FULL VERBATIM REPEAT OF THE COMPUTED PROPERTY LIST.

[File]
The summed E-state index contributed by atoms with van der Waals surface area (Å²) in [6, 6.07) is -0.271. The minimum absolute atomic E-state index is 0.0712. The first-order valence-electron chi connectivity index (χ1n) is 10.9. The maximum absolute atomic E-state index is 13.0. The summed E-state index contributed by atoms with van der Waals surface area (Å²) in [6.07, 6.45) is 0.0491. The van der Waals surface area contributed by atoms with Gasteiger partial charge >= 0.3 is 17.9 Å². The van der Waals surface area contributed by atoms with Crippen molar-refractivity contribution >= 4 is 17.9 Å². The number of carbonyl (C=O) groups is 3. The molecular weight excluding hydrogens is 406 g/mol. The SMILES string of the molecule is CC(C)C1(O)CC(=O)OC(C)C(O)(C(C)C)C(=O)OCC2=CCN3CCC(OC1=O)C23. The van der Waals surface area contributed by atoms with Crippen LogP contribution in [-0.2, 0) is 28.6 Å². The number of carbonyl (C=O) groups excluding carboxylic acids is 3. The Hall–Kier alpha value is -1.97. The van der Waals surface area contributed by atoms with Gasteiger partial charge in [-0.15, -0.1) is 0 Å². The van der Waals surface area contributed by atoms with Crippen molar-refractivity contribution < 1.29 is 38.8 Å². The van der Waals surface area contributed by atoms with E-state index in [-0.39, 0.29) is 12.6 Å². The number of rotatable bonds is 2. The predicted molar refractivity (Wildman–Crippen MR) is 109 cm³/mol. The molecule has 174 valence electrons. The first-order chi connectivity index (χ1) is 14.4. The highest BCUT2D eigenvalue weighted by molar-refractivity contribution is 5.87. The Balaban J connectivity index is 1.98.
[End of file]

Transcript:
The summed E-state index contributed by atoms with van der Waals surface area (Å²) in [6, 6.07) is -0.271. The minimum absolute atomic E-state index is 0.0712. The first-order valence-electron chi connectivity index (χ1n) is 10.9. The maximum absolute atomic E-state index is 13.0. The summed E-state index contributed by atoms with van der Waals surface area (Å²) in [6.07, 6.45) is 0.0491. The van der Waals surface area contributed by atoms with Gasteiger partial charge >= 0.3 is 17.9 Å². The van der Waals surface area contributed by atoms with Crippen molar-refractivity contribution >= 4 is 17.9 Å². The number of carbonyl (C=O) groups is 3. The molecular weight excluding hydrogens is 406 g/mol. The SMILES string of the molecule is CC(C)C1(O)CC(=O)OC(C)C(O)(C(C)C)C(=O)OCC2=CCN3CCC(OC1=O)C23. The van der Waals surface area contributed by atoms with Crippen LogP contribution in [-0.2, 0) is 28.6 Å². The number of carbonyl (C=O) groups excluding carboxylic acids is 3. The Hall–Kier alpha value is -1.97. The van der Waals surface area contributed by atoms with Gasteiger partial charge in [-0.15, -0.1) is 0 Å². The van der Waals surface area contributed by atoms with Crippen molar-refractivity contribution < 1.29 is 38.8 Å². The van der Waals surface area contributed by atoms with E-state index in [-0.39, 0.29) is 12.6 Å². The number of rotatable bonds is 2. The predicted molar refractivity (Wildman–Crippen MR) is 109 cm³/mol. The molecule has 174 valence electrons. The first-order chi connectivity index (χ1) is 14.4. The highest BCUT2D eigenvalue weighted by molar-refractivity contribution is 5.87. The Balaban J connectivity index is 1.98.